Jewish World Review Jan. 4, 2002 / 20 Teves, 5762




Vitamin a & the risk of hip fracture in postmenopausal women

By Robert A. Wascher, M.D., F.A.C.S.

http://www.NewsAndOpinion.com -- THIS week's Journal of the American Medical Association leads off with a study of the effects of Vitamin A on the risk of hip fractures in postmenopausal women. A total of 72,337 postmenopausal women, aged 34 to 77 years, were followed for 18 years (all study participants were enrolled in the ongoing Nurses' Health Study). Using a food intake questionnaire, the study analyzed the intake of Vitamin A in these women, and then assessed for the incidence of hip fractures.

This study found a roughly 50% increase in the incidence of hip fractures among the women with the highest intake of Vitamin A (3,000 ug/day of retinol equivalents) when compared to women with the lowest level of Vitamin A in their diets. In women with a high intake of Vitamin A, the increased risk of hip fracture was somewhat reduced if they were also on estrogen hormone replacement therapy for menopause. The Vitamin A precursor, beta-carotene, did not significantly increase the risk of hip fracture, however. The study's authors concluded that women with a high daily intake of Vitamin A may be at increased risk of developing osteoporotic hip fractures.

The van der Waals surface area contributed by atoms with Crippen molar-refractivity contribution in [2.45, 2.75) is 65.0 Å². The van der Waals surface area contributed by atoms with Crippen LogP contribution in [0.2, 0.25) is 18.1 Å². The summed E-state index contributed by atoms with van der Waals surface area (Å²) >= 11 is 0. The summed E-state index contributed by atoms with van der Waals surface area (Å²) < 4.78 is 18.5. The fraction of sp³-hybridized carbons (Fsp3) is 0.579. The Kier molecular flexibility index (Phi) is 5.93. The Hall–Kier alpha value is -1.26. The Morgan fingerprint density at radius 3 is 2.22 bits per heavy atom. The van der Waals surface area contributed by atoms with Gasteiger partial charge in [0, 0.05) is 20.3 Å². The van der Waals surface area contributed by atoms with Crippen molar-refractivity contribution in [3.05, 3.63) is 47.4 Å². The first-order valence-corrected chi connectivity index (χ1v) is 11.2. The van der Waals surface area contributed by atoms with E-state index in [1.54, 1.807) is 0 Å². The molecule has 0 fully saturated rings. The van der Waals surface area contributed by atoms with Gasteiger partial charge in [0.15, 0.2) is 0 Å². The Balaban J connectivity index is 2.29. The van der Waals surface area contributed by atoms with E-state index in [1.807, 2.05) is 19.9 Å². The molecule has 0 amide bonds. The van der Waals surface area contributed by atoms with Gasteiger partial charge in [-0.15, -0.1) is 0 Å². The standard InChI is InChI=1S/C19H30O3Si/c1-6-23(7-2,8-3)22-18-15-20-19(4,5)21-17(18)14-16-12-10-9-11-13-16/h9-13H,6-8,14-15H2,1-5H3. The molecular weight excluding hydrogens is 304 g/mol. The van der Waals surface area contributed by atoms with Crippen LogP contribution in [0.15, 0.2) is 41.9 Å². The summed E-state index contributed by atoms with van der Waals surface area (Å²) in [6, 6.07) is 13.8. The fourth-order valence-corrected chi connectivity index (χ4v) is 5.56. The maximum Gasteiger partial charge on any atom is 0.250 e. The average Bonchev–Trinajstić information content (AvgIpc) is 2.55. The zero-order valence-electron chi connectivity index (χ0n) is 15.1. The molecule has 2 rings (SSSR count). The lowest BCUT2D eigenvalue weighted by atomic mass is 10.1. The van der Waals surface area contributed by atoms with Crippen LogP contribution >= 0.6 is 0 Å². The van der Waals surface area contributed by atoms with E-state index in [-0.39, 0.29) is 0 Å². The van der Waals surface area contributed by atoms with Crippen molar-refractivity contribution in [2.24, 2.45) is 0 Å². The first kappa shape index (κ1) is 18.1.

As pointed out in the accompanying editorial, the results of this study require further evaluation before its conclusions can be fully accepted. The biological effects of Vitamin A are profound, as it is involved in the regulation of vision, cell growth and reproduction, and immune function. Vitamin A deficiency can, therefore, have profound effects on health. Vitamin A deficiency during childhood can cause growth retardation, and in severe cases of deficiency during childhood, may even be fatal. The retina requires Vitamin A for vision in low levels of light. Thus, a deficiency of this vitamin causes a loss of vision at night and under other low-light conditions. Abnormalities of the lungs, gastrointestinal tract and urinary tract may also occur with Vitamin A deficiency. In severe cases of Vitamin A deficiency, the immune system may become compromised, rendering the patient highly susceptible to infection.